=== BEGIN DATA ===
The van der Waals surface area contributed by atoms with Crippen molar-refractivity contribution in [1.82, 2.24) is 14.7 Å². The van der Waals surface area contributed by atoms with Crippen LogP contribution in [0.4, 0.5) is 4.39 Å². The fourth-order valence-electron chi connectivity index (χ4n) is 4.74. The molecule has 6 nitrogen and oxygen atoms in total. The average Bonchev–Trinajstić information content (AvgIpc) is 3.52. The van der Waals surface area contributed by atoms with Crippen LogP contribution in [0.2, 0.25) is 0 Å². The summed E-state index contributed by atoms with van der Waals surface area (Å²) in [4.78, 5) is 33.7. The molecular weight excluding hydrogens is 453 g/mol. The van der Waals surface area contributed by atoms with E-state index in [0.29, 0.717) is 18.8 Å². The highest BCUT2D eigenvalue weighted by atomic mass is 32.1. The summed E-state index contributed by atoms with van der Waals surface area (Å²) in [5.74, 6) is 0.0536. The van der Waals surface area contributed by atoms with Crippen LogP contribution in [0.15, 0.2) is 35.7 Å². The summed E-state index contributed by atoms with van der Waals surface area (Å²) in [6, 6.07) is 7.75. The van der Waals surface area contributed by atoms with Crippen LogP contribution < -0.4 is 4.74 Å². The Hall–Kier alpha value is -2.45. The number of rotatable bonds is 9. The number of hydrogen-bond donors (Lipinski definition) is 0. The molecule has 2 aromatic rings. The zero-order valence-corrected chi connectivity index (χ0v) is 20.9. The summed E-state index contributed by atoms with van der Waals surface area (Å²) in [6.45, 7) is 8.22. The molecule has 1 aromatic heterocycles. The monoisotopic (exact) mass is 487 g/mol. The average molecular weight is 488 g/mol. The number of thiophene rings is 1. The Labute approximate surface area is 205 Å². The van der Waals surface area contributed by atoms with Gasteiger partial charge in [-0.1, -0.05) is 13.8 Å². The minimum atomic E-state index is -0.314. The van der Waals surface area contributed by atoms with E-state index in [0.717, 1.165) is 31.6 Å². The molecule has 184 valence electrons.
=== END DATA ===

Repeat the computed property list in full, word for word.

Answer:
The van der Waals surface area contributed by atoms with Crippen molar-refractivity contribution in [1.82, 2.24) is 14.7 Å². The van der Waals surface area contributed by atoms with Crippen LogP contribution in [0.4, 0.5) is 4.39 Å². The fourth-order valence-electron chi connectivity index (χ4n) is 4.74. The molecule has 6 nitrogen and oxygen atoms in total. The average Bonchev–Trinajstić information content (AvgIpc) is 3.52. The van der Waals surface area contributed by atoms with Crippen LogP contribution in [0.2, 0.25) is 0 Å². The summed E-state index contributed by atoms with van der Waals surface area (Å²) in [4.78, 5) is 33.7. The molecular weight excluding hydrogens is 453 g/mol. The van der Waals surface area contributed by atoms with E-state index in [0.29, 0.717) is 18.8 Å². The highest BCUT2D eigenvalue weighted by atomic mass is 32.1. The summed E-state index contributed by atoms with van der Waals surface area (Å²) in [5.74, 6) is 0.0536. The van der Waals surface area contributed by atoms with Crippen LogP contribution in [0.15, 0.2) is 35.7 Å². The summed E-state index contributed by atoms with van der Waals surface area (Å²) in [6, 6.07) is 7.75. The van der Waals surface area contributed by atoms with Crippen LogP contribution < -0.4 is 4.74 Å². The Hall–Kier alpha value is -2.45. The number of rotatable bonds is 9. The number of hydrogen-bond donors (Lipinski definition) is 0. The molecule has 2 aromatic rings. The zero-order valence-corrected chi connectivity index (χ0v) is 20.9. The summed E-state index contributed by atoms with van der Waals surface area (Å²) in [6.45, 7) is 8.22. The molecule has 1 aromatic heterocycles. The monoisotopic (exact) mass is 487 g/mol. The average molecular weight is 488 g/mol. The number of thiophene rings is 1. The Labute approximate surface area is 205 Å². The van der Waals surface area contributed by atoms with Gasteiger partial charge in [-0.1, -0.05) is 13.8 Å². The minimum atomic E-state index is -0.314. The van der Waals surface area contributed by atoms with E-state index in [0.717, 1.165) is 31.6 Å². The molecule has 184 valence electrons.